The emptiness of grief is everywhere, following me around like he used to, reminding me that he’s gone. I’m reminded of all of the goofy things he used to do, like lick my ankles whenever they were bare or hide under my bedside table when I was home sick or pose whenever I got my phone out to take a picture of him.

I want to think about all of the good parts of him, but also to acknowledge the 21 pound pug-shaped hole in my heart. I want to let myself grieve the loss of my best friend, my constant companion, my emotional support. I know it’s going to hurt for a long time, but I know it will get easier… hopefully.

Just because he’s gone doesn’t mean that I don’t want to talk about him anymore. He was a part of me… a part of my identity. Sometimes people would recognize Max before they recognized me. Even people that “weren’t dog people” loved Max.

I want the world to know how special he was.  I want to remember the good times with him to help me honor his memory. In Judaism, there’s a phrase used to honor the death of someone, “May his memory be a blessing,” and I think that’s my mission as I write this.

In their deaths, we grieve so goddamn hard.

Like all kinds of death, it’s hard to talk about. We keep our pain relatively silent.

But grief doesn’t really care about that. Grief will reach up from the depths of your soul and bubble to the surface when you least expect it.

It feels like no ever talks about the loss of your best furry friend and the grief associated with it. They are our best friends, our furbabies, our buddies… and it’s really, really hard to lose them.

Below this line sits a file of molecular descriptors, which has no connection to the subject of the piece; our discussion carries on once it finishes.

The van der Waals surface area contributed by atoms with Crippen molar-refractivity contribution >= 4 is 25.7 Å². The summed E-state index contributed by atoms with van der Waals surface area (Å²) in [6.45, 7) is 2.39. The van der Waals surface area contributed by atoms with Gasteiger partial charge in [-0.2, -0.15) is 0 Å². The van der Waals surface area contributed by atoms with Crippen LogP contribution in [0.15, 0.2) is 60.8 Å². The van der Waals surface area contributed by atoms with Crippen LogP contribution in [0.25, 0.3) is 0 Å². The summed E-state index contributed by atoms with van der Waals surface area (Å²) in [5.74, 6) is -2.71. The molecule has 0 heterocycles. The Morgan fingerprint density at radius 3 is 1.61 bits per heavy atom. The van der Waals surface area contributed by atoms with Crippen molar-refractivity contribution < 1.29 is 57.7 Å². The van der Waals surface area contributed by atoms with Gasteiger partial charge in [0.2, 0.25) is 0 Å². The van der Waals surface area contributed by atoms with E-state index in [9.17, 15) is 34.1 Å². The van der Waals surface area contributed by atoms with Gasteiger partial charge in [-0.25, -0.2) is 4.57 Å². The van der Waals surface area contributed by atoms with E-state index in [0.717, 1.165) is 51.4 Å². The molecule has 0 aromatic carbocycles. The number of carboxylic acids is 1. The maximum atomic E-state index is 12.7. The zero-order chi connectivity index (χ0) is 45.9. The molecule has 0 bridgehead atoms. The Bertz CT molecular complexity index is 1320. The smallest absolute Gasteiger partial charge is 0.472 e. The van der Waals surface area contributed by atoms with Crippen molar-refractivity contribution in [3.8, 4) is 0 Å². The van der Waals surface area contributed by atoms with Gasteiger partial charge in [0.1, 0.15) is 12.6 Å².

I think that we need to talk more about the relationship we have with our pets, beyond just how cute they are. We show our pets on social media and proudly declare that we are dog parents or cat parents or parrot parents. When they look at you, an animal is not thinking what the color of your skin is or who you go to bed with or what kind of a person you are or what you’re wearing or what things you have or have not done.

They just want love.

In my loss of Max, I received hundreds of messages from people saying they were sorry for my loss, but also that they had lost a pet and knew how hard it was.

They knew that feeling of being so upset they wanted to puke. They knew the feeling of walking into a room and looking for their dog, knowing he would never be there again. They knew the feeling of dreading going inside because there was no one there to greet them.

I would love to start social media movement called #DearMax to encourage other people to write to their pets that are gone too. I want to read your happiest memory with them. I want to hear about your childhood dog and the dog you adopted in college on a whim and the puppy you got when you were having trouble getting pregnant. I want to hear your happy stories to remember how incredible our pets were and honor their memories.

Author: Becca Risa Luna

Seattle-based fashion writer and personal essayist. Likes designer handbags, glaring openness, and subtle vulgarity.

One thought

Leave a Reply

Fill in your details below or click an icon to log in:

WordPress.com Logo

You are commenting using your WordPress.com account. Log Out /  Change )

Facebook photo

You are commenting using your Facebook account. Log Out /  Change )

Connecting to %s